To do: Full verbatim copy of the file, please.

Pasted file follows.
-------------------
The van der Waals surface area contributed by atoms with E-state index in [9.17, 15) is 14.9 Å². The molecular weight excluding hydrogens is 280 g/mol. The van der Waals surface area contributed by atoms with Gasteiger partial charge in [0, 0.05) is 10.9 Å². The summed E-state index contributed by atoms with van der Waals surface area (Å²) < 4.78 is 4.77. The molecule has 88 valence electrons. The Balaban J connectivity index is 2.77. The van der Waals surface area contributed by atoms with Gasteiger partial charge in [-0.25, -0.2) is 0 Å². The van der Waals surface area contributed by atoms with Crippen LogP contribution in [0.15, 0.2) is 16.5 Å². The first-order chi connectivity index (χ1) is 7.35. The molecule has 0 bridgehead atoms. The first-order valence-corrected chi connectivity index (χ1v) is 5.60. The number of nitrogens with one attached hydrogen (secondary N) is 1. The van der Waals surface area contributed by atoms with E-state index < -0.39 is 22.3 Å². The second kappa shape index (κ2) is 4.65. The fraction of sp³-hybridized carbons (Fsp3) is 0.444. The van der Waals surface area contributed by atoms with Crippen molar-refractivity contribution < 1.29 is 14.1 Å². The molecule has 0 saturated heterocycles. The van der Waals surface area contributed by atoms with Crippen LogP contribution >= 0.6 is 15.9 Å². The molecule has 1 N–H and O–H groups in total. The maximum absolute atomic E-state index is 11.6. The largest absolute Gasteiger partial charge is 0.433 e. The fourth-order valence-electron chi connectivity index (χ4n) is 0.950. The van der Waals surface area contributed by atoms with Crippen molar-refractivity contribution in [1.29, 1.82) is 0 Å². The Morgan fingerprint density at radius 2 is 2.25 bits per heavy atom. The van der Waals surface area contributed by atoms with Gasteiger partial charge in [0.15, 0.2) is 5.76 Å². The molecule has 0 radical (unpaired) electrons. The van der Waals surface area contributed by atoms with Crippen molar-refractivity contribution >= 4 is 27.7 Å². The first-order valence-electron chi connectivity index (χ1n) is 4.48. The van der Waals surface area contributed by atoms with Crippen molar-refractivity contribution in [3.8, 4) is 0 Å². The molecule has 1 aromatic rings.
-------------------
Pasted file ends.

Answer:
The van der Waals surface area contributed by atoms with E-state index in [9.17, 15) is 14.9 Å². The molecular weight excluding hydrogens is 280 g/mol. The van der Waals surface area contributed by atoms with Gasteiger partial charge in [0, 0.05) is 10.9 Å². The summed E-state index contributed by atoms with van der Waals surface area (Å²) < 4.78 is 4.77. The molecule has 88 valence electrons. The Balaban J connectivity index is 2.77. The van der Waals surface area contributed by atoms with Gasteiger partial charge in [-0.25, -0.2) is 0 Å². The van der Waals surface area contributed by atoms with Crippen LogP contribution in [0.15, 0.2) is 16.5 Å². The first-order chi connectivity index (χ1) is 7.35. The molecule has 0 bridgehead atoms. The first-order valence-corrected chi connectivity index (χ1v) is 5.60. The number of nitrogens with one attached hydrogen (secondary N) is 1. The van der Waals surface area contributed by atoms with E-state index < -0.39 is 22.3 Å². The second kappa shape index (κ2) is 4.65. The fraction of sp³-hybridized carbons (Fsp3) is 0.444. The van der Waals surface area contributed by atoms with Crippen molar-refractivity contribution < 1.29 is 14.1 Å². The molecule has 0 saturated heterocycles. The van der Waals surface area contributed by atoms with Crippen LogP contribution >= 0.6 is 15.9 Å². The molecule has 1 N–H and O–H groups in total. The maximum absolute atomic E-state index is 11.6. The largest absolute Gasteiger partial charge is 0.433 e. The fourth-order valence-electron chi connectivity index (χ4n) is 0.950. The van der Waals surface area contributed by atoms with Crippen molar-refractivity contribution in [1.29, 1.82) is 0 Å². The Morgan fingerprint density at radius 2 is 2.25 bits per heavy atom. The van der Waals surface area contributed by atoms with Gasteiger partial charge in [0.15, 0.2) is 5.76 Å². The molecule has 0 radical (unpaired) electrons. The van der Waals surface area contributed by atoms with Crippen molar-refractivity contribution >= 4 is 27.7 Å². The first-order valence-electron chi connectivity index (χ1n) is 4.48. The van der Waals surface area contributed by atoms with Crippen molar-refractivity contribution in [3.8, 4) is 0 Å². The molecule has 1 aromatic rings.